(Bloomberg) -- Robinhood Markets Inc. is outrunning its online-brokerage rivals, at least by one widely followed industry metric for customer activity.
The company, which runs a no-fee trading app in the U.S. that’s drawing millions of new users as well as a few critics, said that daily average revenue trades -- known as DARTs -- were 4.31 million in June. That’s about four times the number of fee-generating trades at E*Trade Financial Corp. for the same period, and higher than all of its publicly traded rivals.
The firm is revealing the data for the first time, in the wake of a surge in online dealing among people stuck at home during the coronavirus pandemic. Newbie investors this year have flocked in record numbers to zero-fee trading apps such as Robinhood and British platform AJ Bell Plc, but the rush has prompted concerns over whether they properly understand the financial risks they’re taking.
And just as Robinhood is disclosing DARTs, it’s blocking access to other trading data. Robintrack.net, the website with hourly updates on retail stock demand that became a minor obsession of Wall Street, will end its service after Robinhood curtailed access to the data on which it ran.
Robintrack used data from the app showing broad trends among Robinhood users’ trading to display which stocks were popular with its clients. The information became a proxy for the preferences of individual investors everywhere. Robinhood will stop providing the feed on which the site’s information is based out of concern that it misrepresents client activity.
The online brokerage has repeatedly argued that most of their users “buy and hold” stocks, rather than engaging in frenzied trading. “As customers spend more time on the platform, most of them buy more stocks than they sell,” a spokeswoman said in an email. “The vast majority of Robinhood customers are not day traders.”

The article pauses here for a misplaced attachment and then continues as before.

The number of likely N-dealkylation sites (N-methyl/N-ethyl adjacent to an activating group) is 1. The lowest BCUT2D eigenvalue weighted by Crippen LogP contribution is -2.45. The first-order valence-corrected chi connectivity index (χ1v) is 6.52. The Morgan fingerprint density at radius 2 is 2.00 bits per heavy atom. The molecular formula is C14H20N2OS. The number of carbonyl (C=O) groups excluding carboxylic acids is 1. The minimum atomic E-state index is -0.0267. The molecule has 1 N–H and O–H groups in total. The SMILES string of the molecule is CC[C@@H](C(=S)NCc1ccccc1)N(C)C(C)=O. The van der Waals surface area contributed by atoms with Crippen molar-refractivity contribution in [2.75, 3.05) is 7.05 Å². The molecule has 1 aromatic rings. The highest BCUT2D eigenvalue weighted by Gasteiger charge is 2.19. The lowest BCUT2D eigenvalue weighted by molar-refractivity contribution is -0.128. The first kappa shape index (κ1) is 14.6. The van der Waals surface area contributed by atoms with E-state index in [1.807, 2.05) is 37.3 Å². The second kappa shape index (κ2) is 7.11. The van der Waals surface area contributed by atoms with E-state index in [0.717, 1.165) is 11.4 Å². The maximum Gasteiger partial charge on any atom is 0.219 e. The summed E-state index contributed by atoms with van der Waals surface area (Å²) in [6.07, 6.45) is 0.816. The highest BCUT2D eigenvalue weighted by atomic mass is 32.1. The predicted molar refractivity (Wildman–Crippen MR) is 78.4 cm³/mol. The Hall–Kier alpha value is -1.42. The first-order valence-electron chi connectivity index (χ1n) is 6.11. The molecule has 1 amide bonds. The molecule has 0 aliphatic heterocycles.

The data shows that daily trades at Robinhood more than doubled in the second quarter from the prior period. The top three days in terms of trading volumes occurred in June.
Robinhood had said in May that 3 million new funded accounts were added in 2020, with half of the new customers being first-time investors. It announced new funding in July, pushing the company’s valuation to $8.6 billion. Last month, the firm put its global expansion on hold and postponed its launch in the U.K., following several technical issues and outages to its platform this year.
Growth at a breakneck speed has been accompanied by some hiccups. A system-wide outage in March lasted an entire trading day, preventing customers from making trades as stocks surged after an intense rout. In June, Robinhood changed aspects of its options offering after a young customer’s suicide.
--With assistance from Annie Massa and Sarah Ponczek.
To contact the reporter on this story:
Sonali Basak in New York at [email protected]
To contact the editors responsible for this story:
Pratish Narayanan at [email protected]